It is not a coincidence that the word "taxing" and the forms we file each April have the same root word. For me the concept of filing taxes would be impossible without a computer program that does the work for me. What isn't difficult is tallying and organizing my deductions. I pride myself on finding every penny that I can deduct, and I do it with the help of a few simply office supplies that organize my receipts all year long.
Keep a multi-sectional expanding file on your desk throughout the year. Label each section with areas of papers you may need to file at tax time. Create sections for your flexible spending account, receipts for work deductions, receipts for charitable donations, receipts for miscellaneous deductions, check stubs, etc. At the end of the tax year it's much easier to total these receipts. Then, simply store the entire folder in your filing cabinet.
As a teacher I purchase various deductible items throughout the year. I simply circle the item on the store receipt and place it in the section I have for teaching deductions. At the end of the year, I tally my numbers and write the total on the tab for that section. Taxes don't require me to itemize.
Similarly, I have a section for charitable donations. These are anything but significant. They're the stubs from my yearly fire company donation, my ambulance subscription, a copy of the $10 check I donated to our animal shelter, and a receipt for dropping off two bags of used clothing at the local Good Will. I would never remember these donations come tax time, but with my folder I have a small claim to file.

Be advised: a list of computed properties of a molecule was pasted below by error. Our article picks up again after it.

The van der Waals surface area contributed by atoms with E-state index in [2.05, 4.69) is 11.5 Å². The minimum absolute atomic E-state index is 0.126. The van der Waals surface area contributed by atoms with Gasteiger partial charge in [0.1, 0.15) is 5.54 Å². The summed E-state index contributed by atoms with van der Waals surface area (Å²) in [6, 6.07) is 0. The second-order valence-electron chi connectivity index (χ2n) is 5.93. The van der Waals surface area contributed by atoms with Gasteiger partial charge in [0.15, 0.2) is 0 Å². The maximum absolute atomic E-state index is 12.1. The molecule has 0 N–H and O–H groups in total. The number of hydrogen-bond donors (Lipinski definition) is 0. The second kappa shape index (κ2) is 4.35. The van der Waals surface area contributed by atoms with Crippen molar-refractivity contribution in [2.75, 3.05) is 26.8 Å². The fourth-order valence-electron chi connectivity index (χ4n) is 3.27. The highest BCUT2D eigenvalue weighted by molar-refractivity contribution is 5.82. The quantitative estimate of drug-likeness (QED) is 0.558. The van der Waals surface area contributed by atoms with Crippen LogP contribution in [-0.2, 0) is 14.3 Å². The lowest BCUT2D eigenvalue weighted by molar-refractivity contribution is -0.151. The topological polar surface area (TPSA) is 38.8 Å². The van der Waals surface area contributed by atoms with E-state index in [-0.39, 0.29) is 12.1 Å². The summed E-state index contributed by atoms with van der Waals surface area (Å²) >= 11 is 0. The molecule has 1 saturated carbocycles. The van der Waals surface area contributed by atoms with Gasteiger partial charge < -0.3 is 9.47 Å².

Do you earn money with a side business? If so, a mileage log is essential. Even if you travel for your employer and receive reimbursement, a travel log is a great asset. They're inexpensive, and I get at least two year's worth from one log (I ignore the pre-labeled months and use one page for multiple months.) Simply log in the starting mileage of your vehicle for the year and then each time you take a trip log the mileage and the date. It helps to tally miles at the end of the year, and it offers a record should your mileage be questioned. For me, it is most valuable because it reminds me to log miles that I otherwise would forget to deduct. Do you have a small on-line business in which you sell items? Log in trips to the post office or office supply store. Did you drive to the printer's for business cards? Count your miles. By the way, the mileage log itself is a deductible expense.
You don't have to purchase the large desk calendar that could cover a wall. A small monthly calendar that you received for free will work. Each day record any expenses which could be tax deductible. Doctor's appointment? Write the doctor's name and the cost; it's a medical expense which could add up to a deduction. College tuition due? Write it down to tally for educational claims. Shopping trip? Write how much you spent for those scrubs for work. If you're very organized, try to color code your expenses for easy January tallying.
Remember that now is the time to organize next year's taxes. Don't dread the job of preparing your forms; instead keep them organized all year and enjoy the rewards and refunds.
About The Author: Kelly Ann Butterbaugh is a freelance writer who regularly contributes to a variety of magazines and has written a history book for middle readers. Visit her website for writing help, lesson plans, history fun, or work for hire at http://www.kellybutterbaugh.com
Hi -- I already use the steps you've detailed, and I've got another one to suggest. In the pocket calendar that I use to keep track of deductible expenses, I have listed the miles from my house to the various doctors and healthcare facilities I use, so now I can include the deductible miles for my mammogram and my labwork and my doctors' appointments and so on, which makes totaling them much easier!
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